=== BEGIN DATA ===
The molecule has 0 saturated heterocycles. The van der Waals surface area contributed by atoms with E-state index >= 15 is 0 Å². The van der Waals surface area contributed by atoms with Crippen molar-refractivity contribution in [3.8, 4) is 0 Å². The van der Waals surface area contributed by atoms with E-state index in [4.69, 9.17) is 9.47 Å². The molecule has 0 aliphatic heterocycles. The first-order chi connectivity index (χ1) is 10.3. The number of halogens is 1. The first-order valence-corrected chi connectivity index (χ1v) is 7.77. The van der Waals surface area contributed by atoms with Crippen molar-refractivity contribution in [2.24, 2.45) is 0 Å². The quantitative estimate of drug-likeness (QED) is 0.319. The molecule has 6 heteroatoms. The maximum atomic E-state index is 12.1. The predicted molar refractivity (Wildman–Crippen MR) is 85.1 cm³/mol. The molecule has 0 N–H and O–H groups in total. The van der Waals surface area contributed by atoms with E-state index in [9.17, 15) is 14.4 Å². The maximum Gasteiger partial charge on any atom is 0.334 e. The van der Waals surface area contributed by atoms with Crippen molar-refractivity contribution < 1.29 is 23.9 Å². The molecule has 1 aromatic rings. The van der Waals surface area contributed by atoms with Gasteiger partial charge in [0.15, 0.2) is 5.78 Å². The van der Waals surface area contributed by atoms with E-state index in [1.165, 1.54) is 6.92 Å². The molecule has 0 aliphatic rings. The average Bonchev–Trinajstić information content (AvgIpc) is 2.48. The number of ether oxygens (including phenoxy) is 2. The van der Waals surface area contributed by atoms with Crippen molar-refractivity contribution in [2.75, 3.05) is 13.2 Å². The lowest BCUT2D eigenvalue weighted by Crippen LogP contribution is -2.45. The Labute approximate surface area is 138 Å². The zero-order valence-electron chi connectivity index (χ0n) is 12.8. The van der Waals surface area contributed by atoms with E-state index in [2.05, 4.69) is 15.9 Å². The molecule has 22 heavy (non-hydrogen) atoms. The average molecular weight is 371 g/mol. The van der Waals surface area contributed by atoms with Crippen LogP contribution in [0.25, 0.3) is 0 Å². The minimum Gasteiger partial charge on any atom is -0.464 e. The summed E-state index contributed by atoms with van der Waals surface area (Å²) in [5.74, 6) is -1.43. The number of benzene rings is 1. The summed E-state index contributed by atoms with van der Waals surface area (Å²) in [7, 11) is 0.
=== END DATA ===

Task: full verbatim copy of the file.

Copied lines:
The molecule has 0 saturated heterocycles. The van der Waals surface area contributed by atoms with E-state index >= 15 is 0 Å². The van der Waals surface area contributed by atoms with Crippen molar-refractivity contribution in [3.8, 4) is 0 Å². The van der Waals surface area contributed by atoms with E-state index in [4.69, 9.17) is 9.47 Å². The molecule has 0 aliphatic heterocycles. The first-order chi connectivity index (χ1) is 10.3. The number of halogens is 1. The first-order valence-corrected chi connectivity index (χ1v) is 7.77. The van der Waals surface area contributed by atoms with Crippen molar-refractivity contribution in [2.24, 2.45) is 0 Å². The quantitative estimate of drug-likeness (QED) is 0.319. The molecule has 6 heteroatoms. The maximum atomic E-state index is 12.1. The predicted molar refractivity (Wildman–Crippen MR) is 85.1 cm³/mol. The molecule has 0 N–H and O–H groups in total. The van der Waals surface area contributed by atoms with E-state index in [9.17, 15) is 14.4 Å². The maximum Gasteiger partial charge on any atom is 0.334 e. The van der Waals surface area contributed by atoms with Crippen molar-refractivity contribution < 1.29 is 23.9 Å². The molecule has 1 aromatic rings. The van der Waals surface area contributed by atoms with Gasteiger partial charge in [0.15, 0.2) is 5.78 Å². The van der Waals surface area contributed by atoms with E-state index in [1.165, 1.54) is 6.92 Å². The molecule has 0 aliphatic rings. The average Bonchev–Trinajstić information content (AvgIpc) is 2.48. The number of ether oxygens (including phenoxy) is 2. The van der Waals surface area contributed by atoms with Crippen molar-refractivity contribution in [2.75, 3.05) is 13.2 Å². The lowest BCUT2D eigenvalue weighted by Crippen LogP contribution is -2.45. The Labute approximate surface area is 138 Å². The zero-order valence-electron chi connectivity index (χ0n) is 12.8. The van der Waals surface area contributed by atoms with E-state index in [2.05, 4.69) is 15.9 Å². The molecule has 22 heavy (non-hydrogen) atoms. The average molecular weight is 371 g/mol. The van der Waals surface area contributed by atoms with Crippen LogP contribution in [0.25, 0.3) is 0 Å². The minimum Gasteiger partial charge on any atom is -0.464 e. The summed E-state index contributed by atoms with van der Waals surface area (Å²) in [5.74, 6) is -1.43. The number of benzene rings is 1. The summed E-state index contributed by atoms with van der Waals surface area (Å²) in [7, 11) is 0.